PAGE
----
Third Time a Charm?

Prime Minister Benjamin Netanyahu’s admission Monday that he had failed to form a majority government hands the task to his chief rival, political novice Benny Gantz, while throwing the country into a period of political uncertainty, the Times of Israel reported.

It was the second time this year that Netanyahu failed to form a coalition following elections in April and September where his party failed to secure a 61-seat parliamentary majority. Now, for the first time in a decade, someone other than the embattled leader of conservative Likud will have the chance to do so.

Netanyahu said he had worked “tirelessly” to create a unity government with Gantz, who leads the centrist Blue and White party. But Gantz refused to allow Netanyahu’s allies – hardline and religious parties – into the coalition.

Gantz had also said he didn’t want to be in government with someone possibly facing trial: The attorney general will decide over the next few weeks whether Netanyahu is to be indicted on corruption charges that include bribery and fraud.

Meanwhile, Gantz is a dozen seats short of a majority, and some predict he will also fail to form a coalition, which might force the country to hold new elections.


A Sort of Homecoming

Spain is relocating the remains of fascist dictator General Francisco Franco Thursday from a giant mausoleum he built on the outskirts of Madrid to a nearby cemetery, a move that has long divided Spanish public opinion, CNN reported.

Franco was buried in the Valley of the Fallen, a monument that was partially built by political prisoners and is the site of a mass grave of Spanish Civil War victims.

The site has become a tourist attraction but also a hotspot for far-right sympathizers, who rally at the mausoleum on the anniversary of the dictator’s death on Nov. 20.

The government’s plan is to turn the monument into a memorial for the 500,000 people that were killed during the 1936-1939 civil war Franco started. Meanwhile, Franco will be buried next to his wife.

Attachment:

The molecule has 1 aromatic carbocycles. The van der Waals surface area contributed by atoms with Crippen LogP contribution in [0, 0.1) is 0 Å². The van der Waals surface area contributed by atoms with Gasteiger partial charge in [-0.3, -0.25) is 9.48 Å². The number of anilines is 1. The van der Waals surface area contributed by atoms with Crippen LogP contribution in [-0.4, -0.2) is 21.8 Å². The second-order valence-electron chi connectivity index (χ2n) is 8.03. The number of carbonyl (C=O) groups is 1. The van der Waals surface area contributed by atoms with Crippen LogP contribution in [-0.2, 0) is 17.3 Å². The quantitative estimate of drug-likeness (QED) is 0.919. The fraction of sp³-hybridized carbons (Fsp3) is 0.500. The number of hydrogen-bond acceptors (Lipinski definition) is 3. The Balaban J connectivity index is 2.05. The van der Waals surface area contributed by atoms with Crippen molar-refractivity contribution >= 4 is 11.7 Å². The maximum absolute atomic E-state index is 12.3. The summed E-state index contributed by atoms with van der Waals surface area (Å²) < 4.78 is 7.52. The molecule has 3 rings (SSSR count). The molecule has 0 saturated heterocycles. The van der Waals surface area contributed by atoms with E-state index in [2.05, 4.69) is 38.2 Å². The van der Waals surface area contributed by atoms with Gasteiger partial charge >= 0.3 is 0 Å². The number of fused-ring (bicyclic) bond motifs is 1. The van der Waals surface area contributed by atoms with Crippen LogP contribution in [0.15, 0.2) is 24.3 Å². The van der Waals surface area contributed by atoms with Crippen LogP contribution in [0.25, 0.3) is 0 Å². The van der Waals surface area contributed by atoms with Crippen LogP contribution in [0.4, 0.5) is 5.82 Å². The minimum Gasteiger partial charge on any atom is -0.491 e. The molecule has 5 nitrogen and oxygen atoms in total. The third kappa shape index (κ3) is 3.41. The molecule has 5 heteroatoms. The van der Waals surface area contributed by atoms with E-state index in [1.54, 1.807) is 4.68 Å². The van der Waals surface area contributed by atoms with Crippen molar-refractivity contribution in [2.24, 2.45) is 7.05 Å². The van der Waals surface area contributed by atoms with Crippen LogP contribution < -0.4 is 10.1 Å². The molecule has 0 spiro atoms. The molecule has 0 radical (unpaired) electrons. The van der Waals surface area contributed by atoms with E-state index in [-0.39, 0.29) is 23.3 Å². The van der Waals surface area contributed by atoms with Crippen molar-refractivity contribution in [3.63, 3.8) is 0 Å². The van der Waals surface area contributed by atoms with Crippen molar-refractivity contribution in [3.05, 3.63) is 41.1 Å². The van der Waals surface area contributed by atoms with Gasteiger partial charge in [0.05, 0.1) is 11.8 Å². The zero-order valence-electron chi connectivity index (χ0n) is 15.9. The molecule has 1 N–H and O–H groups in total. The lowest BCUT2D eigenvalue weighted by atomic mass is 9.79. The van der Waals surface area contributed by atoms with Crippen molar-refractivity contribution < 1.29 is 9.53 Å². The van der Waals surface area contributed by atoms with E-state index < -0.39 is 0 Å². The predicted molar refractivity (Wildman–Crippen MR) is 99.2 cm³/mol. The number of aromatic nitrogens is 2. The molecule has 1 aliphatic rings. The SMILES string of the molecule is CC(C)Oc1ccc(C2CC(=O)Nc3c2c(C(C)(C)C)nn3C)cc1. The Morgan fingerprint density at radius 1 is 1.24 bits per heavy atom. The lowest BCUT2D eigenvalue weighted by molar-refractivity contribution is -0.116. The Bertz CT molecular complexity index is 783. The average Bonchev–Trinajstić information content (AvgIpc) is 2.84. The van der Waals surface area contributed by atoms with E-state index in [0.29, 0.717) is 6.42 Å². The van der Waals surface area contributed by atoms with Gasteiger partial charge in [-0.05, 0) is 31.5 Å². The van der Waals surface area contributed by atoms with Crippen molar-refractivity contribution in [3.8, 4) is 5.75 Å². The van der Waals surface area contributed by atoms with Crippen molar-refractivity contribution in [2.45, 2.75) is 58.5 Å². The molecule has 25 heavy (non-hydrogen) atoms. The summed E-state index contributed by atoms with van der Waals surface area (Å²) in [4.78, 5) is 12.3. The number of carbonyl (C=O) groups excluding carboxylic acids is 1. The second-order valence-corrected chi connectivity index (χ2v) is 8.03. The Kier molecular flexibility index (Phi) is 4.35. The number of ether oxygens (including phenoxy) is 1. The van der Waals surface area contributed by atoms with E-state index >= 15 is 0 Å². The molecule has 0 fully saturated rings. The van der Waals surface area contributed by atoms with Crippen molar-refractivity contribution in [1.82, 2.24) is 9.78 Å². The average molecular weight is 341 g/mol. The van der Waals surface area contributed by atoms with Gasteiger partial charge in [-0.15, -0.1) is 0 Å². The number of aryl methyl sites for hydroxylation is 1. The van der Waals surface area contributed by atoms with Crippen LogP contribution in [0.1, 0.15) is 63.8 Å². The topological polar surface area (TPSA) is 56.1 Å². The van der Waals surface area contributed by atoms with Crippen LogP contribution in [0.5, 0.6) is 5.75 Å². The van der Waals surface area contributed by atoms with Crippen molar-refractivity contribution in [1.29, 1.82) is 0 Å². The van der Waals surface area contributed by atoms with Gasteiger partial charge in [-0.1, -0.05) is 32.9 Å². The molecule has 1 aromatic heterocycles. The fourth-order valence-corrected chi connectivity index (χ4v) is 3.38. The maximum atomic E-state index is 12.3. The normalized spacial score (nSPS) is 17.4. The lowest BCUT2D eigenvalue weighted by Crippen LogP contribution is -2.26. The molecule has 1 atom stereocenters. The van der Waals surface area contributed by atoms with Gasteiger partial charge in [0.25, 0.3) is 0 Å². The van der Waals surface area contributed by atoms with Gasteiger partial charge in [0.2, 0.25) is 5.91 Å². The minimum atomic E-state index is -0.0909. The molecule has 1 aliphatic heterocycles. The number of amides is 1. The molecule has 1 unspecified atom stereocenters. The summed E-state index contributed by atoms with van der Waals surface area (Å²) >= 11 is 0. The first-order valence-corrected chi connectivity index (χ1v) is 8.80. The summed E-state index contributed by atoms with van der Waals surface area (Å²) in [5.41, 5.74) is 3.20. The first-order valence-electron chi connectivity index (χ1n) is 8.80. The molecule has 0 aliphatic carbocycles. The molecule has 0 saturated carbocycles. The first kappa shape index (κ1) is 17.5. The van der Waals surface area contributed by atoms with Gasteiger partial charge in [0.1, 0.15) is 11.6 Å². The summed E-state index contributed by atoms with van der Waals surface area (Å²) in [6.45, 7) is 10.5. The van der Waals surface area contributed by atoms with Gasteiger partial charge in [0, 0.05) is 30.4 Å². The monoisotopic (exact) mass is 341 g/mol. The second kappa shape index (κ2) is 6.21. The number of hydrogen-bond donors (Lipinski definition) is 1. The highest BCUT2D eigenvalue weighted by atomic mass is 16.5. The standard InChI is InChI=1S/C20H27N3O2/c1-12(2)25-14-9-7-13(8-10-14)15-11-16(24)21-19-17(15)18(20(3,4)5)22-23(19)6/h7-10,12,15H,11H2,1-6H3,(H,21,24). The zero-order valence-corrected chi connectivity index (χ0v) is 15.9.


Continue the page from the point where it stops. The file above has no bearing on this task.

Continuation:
Franco’s descendants and far-right supporters protested the move and appealed to the courts. However, the exhumation was approved by the Supreme Court last month and was one of the key policy pledges of acting Prime Minister Pedro Sanchez, who’s running for reelection in November.

Meanwhile, the relocation of Franco’s remains has divided the Spanish public for years with a recent poll showing 43 percent in favor and nearly 33 percent against the move, Reuters reported.


A Whale of a Mouthful

The fins of humpback whales are not just for swimming, according to a recent study.

For the first time, marine biologists recorded whales off the coast of Alaska using their large pectoral fins to herd shoals of salmon into their mouths, the Guardian reported.

“The first time I saw this behavior it was from boat level and it looked chaotic,” said lead author Madison Kosma. “But when I got a bird’s eye view with a drone, I was ecstatic. It wasn’t chaotic, it was actually graceful, intentional and calculated.”

Humpbacks’ pectoral fins can reach up to 16 feet and are primarily used for maneuvering and sudden bursts of acceleration in water, but their role in foraging for fish had not been seen before.

Kosma and her team noted that the marine mammals would entrap young salmon into meal-sized shoals using bubbles released from their blowholes, then using their flippers to gobble up the fish.

They said that the method makes feeding more efficient for the whales, allowing them to consume more fish.

“We believe that the whales are getting more bang for their buck by using pectoral herding techniques,” Kosma said.

She added that scientists still need to confirm if whales in other parts of the world exhibit this behavior.

Click here to see humpbacks grabbing a mouthful of fish.